Cd+Dvd, Box Set
With a career that has spanned three decades, Tears For Fears stand out as one of the most successful singer, song-writer and producer duos of the modern era. To celebrate this on Monday a bumper edition of their debut was released with the inevitable swathe of extra’s and add ons. So is it worth the hefty price-tag? Read on to find out.
I’ve always had a very personal connection with Tears For Fears. It was about the only thing my mother liked other than Motown, not that there’s anything wrong with that and, thanks to keyboardist Ian Stanley, they’re the reason I have my name. Even though this album was released four years before my birth it played an integral part in my early development as a lifelong devotee to the musical world.
Being the initial release of a band, one wouldn’t expect any kind of incredible success, more an establishment of ground for future releases, but due to the top three position of single ‘Mad World’ that was released a few months before the album, the band were skyrocketed to the top of the UK charts and sold enough units for the record to be marked as having Platinum status.
The incredible change during the 80s in Britain, tied with the sting of Thatcher’s reign, no doubt did wonders for making the bands gloomy, near-goth, brand of new wave an easy pill to swallow for a country needing some like-minded music for very dark times. This being said the album is in no way a political effort, with the focus being more on the tormented childhood of Roland Orzabal (the one with long hair) as the lyrical content is wholly based on themes of emotional distress and primal scream therapy.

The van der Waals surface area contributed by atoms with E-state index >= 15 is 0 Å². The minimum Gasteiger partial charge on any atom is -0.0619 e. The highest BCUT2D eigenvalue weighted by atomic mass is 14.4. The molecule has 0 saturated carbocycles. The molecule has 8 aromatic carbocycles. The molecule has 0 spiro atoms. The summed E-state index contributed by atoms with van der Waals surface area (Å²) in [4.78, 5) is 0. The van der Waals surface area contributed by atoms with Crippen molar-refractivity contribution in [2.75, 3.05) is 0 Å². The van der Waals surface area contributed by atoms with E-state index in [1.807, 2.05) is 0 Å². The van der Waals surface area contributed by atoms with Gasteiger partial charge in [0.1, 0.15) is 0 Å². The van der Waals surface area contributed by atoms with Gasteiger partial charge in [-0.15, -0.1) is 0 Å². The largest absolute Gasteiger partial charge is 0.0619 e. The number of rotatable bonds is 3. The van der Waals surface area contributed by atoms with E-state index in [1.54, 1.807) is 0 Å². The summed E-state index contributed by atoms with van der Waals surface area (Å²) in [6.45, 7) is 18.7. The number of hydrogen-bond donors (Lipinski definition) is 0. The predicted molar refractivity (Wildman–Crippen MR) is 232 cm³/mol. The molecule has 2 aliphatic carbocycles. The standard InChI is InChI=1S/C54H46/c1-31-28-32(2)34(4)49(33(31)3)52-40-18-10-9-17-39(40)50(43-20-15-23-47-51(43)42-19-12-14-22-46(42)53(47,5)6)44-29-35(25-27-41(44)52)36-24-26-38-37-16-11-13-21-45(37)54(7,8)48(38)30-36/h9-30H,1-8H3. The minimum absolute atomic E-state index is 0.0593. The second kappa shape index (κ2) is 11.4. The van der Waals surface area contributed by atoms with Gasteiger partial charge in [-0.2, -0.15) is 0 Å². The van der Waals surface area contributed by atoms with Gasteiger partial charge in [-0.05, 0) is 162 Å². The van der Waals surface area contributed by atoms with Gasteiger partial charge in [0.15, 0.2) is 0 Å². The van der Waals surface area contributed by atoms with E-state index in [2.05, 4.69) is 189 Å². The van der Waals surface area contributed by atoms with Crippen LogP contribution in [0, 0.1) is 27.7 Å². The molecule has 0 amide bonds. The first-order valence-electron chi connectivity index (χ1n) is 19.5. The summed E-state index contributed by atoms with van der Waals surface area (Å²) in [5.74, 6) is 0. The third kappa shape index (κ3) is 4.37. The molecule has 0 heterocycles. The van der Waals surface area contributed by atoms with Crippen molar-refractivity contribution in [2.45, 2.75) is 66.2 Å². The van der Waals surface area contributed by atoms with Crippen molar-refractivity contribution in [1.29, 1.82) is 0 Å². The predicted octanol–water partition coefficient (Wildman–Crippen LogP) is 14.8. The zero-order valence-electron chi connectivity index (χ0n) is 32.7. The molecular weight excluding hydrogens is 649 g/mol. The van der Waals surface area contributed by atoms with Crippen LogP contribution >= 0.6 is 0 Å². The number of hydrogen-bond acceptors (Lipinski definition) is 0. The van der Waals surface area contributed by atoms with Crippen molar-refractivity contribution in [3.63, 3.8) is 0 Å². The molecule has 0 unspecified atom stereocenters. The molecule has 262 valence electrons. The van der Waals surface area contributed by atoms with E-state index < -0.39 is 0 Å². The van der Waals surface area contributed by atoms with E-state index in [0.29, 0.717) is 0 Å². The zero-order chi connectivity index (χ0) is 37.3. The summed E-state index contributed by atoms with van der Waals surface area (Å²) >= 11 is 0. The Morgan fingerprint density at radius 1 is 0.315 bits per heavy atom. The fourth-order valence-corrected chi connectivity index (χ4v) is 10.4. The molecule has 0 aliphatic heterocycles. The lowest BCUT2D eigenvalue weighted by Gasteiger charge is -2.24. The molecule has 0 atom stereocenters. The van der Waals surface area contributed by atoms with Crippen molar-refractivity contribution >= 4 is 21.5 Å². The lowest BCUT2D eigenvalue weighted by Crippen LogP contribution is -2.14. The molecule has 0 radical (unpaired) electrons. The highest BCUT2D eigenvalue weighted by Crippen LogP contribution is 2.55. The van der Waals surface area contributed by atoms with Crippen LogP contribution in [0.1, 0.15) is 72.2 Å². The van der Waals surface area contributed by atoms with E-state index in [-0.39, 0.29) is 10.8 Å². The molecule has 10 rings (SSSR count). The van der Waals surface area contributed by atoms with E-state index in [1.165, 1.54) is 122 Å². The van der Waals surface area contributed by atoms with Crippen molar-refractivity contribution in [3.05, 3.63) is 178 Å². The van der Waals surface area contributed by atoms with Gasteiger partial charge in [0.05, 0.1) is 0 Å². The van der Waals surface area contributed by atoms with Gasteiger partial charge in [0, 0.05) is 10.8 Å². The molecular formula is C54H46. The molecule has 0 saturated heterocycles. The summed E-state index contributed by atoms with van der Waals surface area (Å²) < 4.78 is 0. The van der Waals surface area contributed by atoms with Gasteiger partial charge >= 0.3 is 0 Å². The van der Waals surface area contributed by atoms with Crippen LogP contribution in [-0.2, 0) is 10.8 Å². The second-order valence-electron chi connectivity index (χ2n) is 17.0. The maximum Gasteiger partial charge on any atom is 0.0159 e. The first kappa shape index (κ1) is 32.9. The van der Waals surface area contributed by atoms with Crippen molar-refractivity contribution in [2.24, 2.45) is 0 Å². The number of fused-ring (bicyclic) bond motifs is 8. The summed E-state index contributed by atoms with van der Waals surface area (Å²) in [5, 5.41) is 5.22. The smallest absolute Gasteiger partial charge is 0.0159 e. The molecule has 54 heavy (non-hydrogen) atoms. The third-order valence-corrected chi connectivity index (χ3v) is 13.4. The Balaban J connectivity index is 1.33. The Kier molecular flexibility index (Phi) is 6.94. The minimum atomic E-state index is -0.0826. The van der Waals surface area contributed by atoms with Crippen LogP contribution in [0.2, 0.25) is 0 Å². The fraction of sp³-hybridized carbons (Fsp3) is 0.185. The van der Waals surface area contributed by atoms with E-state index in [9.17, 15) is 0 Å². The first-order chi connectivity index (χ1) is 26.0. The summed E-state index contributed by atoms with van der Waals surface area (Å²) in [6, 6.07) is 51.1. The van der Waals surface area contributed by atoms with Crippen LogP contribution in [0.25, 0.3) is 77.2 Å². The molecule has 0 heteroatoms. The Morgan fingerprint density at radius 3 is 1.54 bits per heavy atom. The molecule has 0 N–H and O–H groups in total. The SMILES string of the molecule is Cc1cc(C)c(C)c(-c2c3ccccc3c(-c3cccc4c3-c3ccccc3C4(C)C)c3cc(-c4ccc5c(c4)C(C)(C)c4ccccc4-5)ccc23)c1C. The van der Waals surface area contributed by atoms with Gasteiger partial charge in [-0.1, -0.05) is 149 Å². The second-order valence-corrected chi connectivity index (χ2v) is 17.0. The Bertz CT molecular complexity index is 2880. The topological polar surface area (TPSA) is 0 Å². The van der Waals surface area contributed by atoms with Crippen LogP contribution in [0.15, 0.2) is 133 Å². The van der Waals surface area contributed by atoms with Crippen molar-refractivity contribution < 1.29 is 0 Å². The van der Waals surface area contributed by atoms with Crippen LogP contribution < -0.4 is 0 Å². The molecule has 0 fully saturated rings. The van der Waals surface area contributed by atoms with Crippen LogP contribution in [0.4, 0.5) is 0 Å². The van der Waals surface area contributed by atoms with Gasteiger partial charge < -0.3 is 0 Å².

The record was re-released in ’99 with the addition of four tracks and has once again been pushed into the light of day with this four disc collection. It features not only the original ten track album from ’83, but also a 16 track ‘B-Sides & Remixes’ disc, ten live sessions mostly taken from their Peel sessions and the BBC David Jenson sessions, as well as DVD ‘In My Mind’s Eye – live from the Hammersmith Odeon 1984’.
This is a must for any die-hard fans as it not only increases a Tears For Fears collectors stock exponentially, but also provides a multitude of hard to find rarities in one easily accessible bundle. However, for someone looking to familiarise themselves with The Hurting for the first time they may be better off searching local charity stores for a cheap copy as the 30th year collection is quite pricey, £33.99 on Amazon. Although the additional material is a must for hardcore fans of the band, a plethora of out-takes, remixes, and instrumental versions of the songs from the record might not be interesting to a listener just starting out on their Tears For Fears journey.
Buy the box set from Amazon if you so wish.
All words by Ian Critchley. More writing by Ian on Louder Than War can be found at his author’s archive.